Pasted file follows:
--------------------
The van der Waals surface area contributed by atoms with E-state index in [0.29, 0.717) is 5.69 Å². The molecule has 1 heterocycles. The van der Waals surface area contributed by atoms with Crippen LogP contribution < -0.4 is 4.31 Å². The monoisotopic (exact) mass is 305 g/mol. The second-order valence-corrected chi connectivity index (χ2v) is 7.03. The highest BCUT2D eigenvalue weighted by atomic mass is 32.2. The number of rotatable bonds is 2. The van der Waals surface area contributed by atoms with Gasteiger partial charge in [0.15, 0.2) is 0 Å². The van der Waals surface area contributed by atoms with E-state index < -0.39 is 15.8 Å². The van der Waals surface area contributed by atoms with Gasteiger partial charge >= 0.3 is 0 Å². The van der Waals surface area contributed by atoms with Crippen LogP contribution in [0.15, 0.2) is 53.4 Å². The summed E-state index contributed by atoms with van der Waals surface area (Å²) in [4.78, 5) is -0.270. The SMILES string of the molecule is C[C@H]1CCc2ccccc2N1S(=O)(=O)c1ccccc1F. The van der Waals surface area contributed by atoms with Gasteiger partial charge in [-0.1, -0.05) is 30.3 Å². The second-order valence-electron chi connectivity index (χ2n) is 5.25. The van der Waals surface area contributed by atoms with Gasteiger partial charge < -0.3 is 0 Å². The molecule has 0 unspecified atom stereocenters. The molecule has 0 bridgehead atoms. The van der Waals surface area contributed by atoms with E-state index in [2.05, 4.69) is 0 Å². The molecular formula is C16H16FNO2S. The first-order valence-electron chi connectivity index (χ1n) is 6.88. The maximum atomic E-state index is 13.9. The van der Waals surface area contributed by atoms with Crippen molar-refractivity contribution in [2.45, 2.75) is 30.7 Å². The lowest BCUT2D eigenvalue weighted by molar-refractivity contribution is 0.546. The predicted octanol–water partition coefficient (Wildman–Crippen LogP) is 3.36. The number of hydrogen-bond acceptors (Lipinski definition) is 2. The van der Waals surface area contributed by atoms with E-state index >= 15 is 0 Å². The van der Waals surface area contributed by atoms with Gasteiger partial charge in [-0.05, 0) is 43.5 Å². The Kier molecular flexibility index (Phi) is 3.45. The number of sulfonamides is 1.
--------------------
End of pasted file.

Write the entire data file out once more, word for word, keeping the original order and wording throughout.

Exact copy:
The van der Waals surface area contributed by atoms with E-state index in [0.29, 0.717) is 5.69 Å². The molecule has 1 heterocycles. The van der Waals surface area contributed by atoms with Crippen LogP contribution < -0.4 is 4.31 Å². The monoisotopic (exact) mass is 305 g/mol. The second-order valence-corrected chi connectivity index (χ2v) is 7.03. The highest BCUT2D eigenvalue weighted by atomic mass is 32.2. The number of rotatable bonds is 2. The van der Waals surface area contributed by atoms with Gasteiger partial charge in [0.15, 0.2) is 0 Å². The van der Waals surface area contributed by atoms with E-state index < -0.39 is 15.8 Å². The van der Waals surface area contributed by atoms with Gasteiger partial charge >= 0.3 is 0 Å². The van der Waals surface area contributed by atoms with Crippen LogP contribution in [0.15, 0.2) is 53.4 Å². The summed E-state index contributed by atoms with van der Waals surface area (Å²) in [4.78, 5) is -0.270. The SMILES string of the molecule is C[C@H]1CCc2ccccc2N1S(=O)(=O)c1ccccc1F. The van der Waals surface area contributed by atoms with Gasteiger partial charge in [-0.1, -0.05) is 30.3 Å². The second-order valence-electron chi connectivity index (χ2n) is 5.25. The van der Waals surface area contributed by atoms with Gasteiger partial charge < -0.3 is 0 Å². The molecule has 0 unspecified atom stereocenters. The molecule has 0 bridgehead atoms. The van der Waals surface area contributed by atoms with E-state index in [2.05, 4.69) is 0 Å². The molecular formula is C16H16FNO2S. The first-order valence-electron chi connectivity index (χ1n) is 6.88. The maximum atomic E-state index is 13.9. The van der Waals surface area contributed by atoms with Crippen molar-refractivity contribution in [2.45, 2.75) is 30.7 Å². The lowest BCUT2D eigenvalue weighted by molar-refractivity contribution is 0.546. The predicted octanol–water partition coefficient (Wildman–Crippen LogP) is 3.36. The number of hydrogen-bond acceptors (Lipinski definition) is 2. The van der Waals surface area contributed by atoms with E-state index >= 15 is 0 Å². The van der Waals surface area contributed by atoms with Gasteiger partial charge in [-0.05, 0) is 43.5 Å². The Kier molecular flexibility index (Phi) is 3.45. The number of sulfonamides is 1.